Month: November 2007

Schwern has killed off Perl 5.5, and I thank him

November 18, 2007 Opinion, Perl 5 3 comments

I applaud Michael Schwern’s announcement today that he will no longer be supporting Perl 5.5 in any of his modules. Toolchain modules like Test::More and ExtUtils::MakeMaker will be compatible with Perl 5.6.0, and others with 5.8.0. As Schwern puts it, “5.5 is effectively end-of-lifed.” And not a moment too soon, I believe. Perl 5.6.0 came out seven years ago, and 5.8.0 five.

Schwern’s breaking point was seeing the Perl Survey results that only 6% of respondents use Perl 5.5. Most of all, he points out:

Finally, I’m coming around to chromatic’s philosophy: why are we worried about
the effect of upgrades on users who don’t upgrade? Alan Burlson’s comments
about Solaris vs Linux are telling: if you’re worried more about supporting
your existing users then finding new ones, you’re dead.

I applaud Schwern’s radical break from the past. No longer will he be “hamstrung from
using ‘new’ features of Perl,” as he puts it. This will allow him the freedom to do more great things as I fully expect he will.

Most of all, I’m glad that he just did it. No committee, no call for consensus, no poll of people to see what everyone thought. JFDI, baby, JFDI.

Who among us will be the first to write a module that takes advantage of Perl 5.10’s new features, urging us all forward, instead of mired in the mud of the past? I can’t wait to see it happen.

Installing a module? Do you feel lucky?

November 17, 2007 CPAN No comments

David Cantrell has come up with his CPAN dependencies and test results checker. It checks out all the dependencies for a distribution, and displays the installation results for each of the dependencies, as as reported by the CPAN testers. It’s interesting to see the visual representation of all the modules’ test histories, but the idea of multiplying all the “probabilities” of installation is specious.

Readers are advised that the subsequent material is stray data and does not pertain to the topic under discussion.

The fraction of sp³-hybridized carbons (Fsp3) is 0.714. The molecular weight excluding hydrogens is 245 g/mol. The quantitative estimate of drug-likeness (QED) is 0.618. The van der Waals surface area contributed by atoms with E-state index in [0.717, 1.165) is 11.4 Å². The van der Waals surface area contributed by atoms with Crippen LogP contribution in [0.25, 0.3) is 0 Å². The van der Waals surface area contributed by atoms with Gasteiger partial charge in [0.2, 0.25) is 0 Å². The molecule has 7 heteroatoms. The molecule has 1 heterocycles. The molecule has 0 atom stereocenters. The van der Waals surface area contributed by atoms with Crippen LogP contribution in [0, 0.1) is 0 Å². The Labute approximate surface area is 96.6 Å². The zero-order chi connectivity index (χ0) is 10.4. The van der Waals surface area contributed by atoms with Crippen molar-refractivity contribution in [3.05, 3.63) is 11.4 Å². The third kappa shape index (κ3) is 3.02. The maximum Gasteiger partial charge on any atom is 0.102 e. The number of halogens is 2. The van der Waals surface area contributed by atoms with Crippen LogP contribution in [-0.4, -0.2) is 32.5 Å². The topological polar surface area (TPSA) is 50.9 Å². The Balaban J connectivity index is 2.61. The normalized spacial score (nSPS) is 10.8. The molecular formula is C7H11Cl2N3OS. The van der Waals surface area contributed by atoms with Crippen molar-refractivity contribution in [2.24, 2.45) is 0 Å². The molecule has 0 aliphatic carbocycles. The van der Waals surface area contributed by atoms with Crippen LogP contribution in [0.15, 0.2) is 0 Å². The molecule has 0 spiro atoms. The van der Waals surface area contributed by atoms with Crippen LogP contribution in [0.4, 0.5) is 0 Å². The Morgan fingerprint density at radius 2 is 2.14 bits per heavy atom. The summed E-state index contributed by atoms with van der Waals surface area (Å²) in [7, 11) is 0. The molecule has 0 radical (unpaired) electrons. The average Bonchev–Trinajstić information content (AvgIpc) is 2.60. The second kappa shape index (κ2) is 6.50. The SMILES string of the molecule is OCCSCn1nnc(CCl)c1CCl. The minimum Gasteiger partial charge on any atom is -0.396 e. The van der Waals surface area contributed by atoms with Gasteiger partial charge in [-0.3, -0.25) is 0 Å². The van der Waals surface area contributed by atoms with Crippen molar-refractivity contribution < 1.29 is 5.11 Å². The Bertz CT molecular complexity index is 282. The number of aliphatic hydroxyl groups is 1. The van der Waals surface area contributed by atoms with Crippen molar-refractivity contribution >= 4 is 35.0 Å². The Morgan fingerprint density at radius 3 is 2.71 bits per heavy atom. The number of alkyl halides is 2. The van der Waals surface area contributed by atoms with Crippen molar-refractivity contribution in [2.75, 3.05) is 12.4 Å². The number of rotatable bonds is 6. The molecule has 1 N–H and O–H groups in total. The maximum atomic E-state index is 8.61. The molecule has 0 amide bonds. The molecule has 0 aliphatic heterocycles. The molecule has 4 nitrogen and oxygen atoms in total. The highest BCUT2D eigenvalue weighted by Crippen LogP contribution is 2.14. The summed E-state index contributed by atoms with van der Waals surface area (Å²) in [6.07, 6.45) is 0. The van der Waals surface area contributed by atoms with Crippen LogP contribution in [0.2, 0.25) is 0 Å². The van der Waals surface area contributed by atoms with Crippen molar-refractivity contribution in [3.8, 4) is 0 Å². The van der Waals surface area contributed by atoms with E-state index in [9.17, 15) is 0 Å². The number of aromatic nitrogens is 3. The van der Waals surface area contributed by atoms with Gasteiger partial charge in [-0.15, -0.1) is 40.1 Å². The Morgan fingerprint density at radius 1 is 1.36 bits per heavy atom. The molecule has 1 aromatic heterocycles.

Gerard Goossen talks about Kurila, a Perl 5 fork

November 15, 2007 Interviews, Perl 5 No comments

A few days ago Gerard Goossen released version 1.5 of his kurila project to the CPAN, a fork of Perl 5, both the language and the implementation. I talked with about the history of this new direction.


Andy: Why Kurila? Who would want to use it? What are your goals?

Gerard: Kurila is a fork of Perl 5. Perl Kurila is a
dialect of Perl. Kurila is currently unstable, the language is
continuously changing, and has just started.

There are a few goals, not all of them going in
the same direction. One of the goals is to simplify the Perl internals
to make hacking on it easier. Another is to make the Perl syntax
more consistent, remove some of the oddities, most of them historical
legacy.

What is currently being done is removing some of the more
object/error-prone syntax like indirect-object-syntax and removing
symbol references. Both of these are not yet very radical yet,
most modern Perl doesn’t use indirect-object-syntax or symbol
references.

But I am now at the stage of doing more radical changes, like
not doing the sigil-change, so that my %foo; $foo{bar}
would become my %foo; %foo{bar} .

Andy: Where do you see Kurila getting used? Who’s the
target audience for it?

Gerard: Kurila would be used for anything where currently
Perl is being used. I am using Perl for large websites so changes
will be favored in that direction.

I am working for TTY Internet Solutions,
a web development company. We develop and maintain websites in
Perl, Ruby and Java. Websites we develop include www.2dehands.be,
www.sellaband.com, www.ingcard.nl and www.nationalevacaturebank.nl.
Of these www.2dehands.be and www.nationalevacaturebank.nl are
entirely written in Perl.

We are not yet using kurila in production, but I have a testing
environment of www.2dehands.nl which is running on Kurila. Developing
Kurila is part of my work at TTY.

Many of the changes in Kurila are inspired by bugs/mistakes we
made developing these sites. It started with the UTF8 flag. We
encountered many problems making our websites UTF-8 compatible. In
many cases the UTF8-flag got “lost” somewhere, and after combining
it with another string, the string got internally upgraded and our
good UTF-8 destroyed. Because everything we have is default UTF-8.
The idea was simply to make UTF-8 the default encoding, instead of